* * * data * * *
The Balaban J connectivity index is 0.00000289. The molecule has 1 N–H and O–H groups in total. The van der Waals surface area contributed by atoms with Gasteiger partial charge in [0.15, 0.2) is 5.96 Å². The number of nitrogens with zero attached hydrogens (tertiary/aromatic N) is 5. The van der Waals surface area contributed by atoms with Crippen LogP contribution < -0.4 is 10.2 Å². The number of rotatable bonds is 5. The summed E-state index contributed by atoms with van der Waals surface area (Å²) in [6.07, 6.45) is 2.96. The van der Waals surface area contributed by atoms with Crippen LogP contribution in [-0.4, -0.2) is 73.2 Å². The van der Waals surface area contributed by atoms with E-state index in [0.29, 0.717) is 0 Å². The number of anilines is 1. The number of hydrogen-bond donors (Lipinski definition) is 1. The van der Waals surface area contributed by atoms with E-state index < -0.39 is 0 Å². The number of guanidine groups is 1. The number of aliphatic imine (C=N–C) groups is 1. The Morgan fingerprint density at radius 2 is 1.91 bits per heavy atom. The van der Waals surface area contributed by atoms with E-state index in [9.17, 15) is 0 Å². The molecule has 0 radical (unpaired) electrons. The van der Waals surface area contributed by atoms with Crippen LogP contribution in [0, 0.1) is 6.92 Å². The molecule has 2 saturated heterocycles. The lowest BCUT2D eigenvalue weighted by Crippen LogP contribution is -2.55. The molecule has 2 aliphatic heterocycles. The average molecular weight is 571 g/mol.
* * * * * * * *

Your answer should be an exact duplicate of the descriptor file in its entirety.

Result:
The Balaban J connectivity index is 0.00000289. The molecule has 1 N–H and O–H groups in total. The van der Waals surface area contributed by atoms with Gasteiger partial charge in [0.15, 0.2) is 5.96 Å². The number of nitrogens with zero attached hydrogens (tertiary/aromatic N) is 5. The van der Waals surface area contributed by atoms with Crippen LogP contribution < -0.4 is 10.2 Å². The number of rotatable bonds is 5. The summed E-state index contributed by atoms with van der Waals surface area (Å²) in [6.07, 6.45) is 2.96. The van der Waals surface area contributed by atoms with Crippen LogP contribution in [-0.4, -0.2) is 73.2 Å². The van der Waals surface area contributed by atoms with E-state index in [0.29, 0.717) is 0 Å². The number of anilines is 1. The number of hydrogen-bond donors (Lipinski definition) is 1. The van der Waals surface area contributed by atoms with E-state index < -0.39 is 0 Å². The number of guanidine groups is 1. The number of aliphatic imine (C=N–C) groups is 1. The Morgan fingerprint density at radius 2 is 1.91 bits per heavy atom. The van der Waals surface area contributed by atoms with E-state index in [9.17, 15) is 0 Å². The molecule has 0 radical (unpaired) electrons. The van der Waals surface area contributed by atoms with Crippen LogP contribution in [0, 0.1) is 6.92 Å². The molecule has 2 saturated heterocycles. The lowest BCUT2D eigenvalue weighted by Crippen LogP contribution is -2.55. The molecule has 2 aliphatic heterocycles. The average molecular weight is 571 g/mol.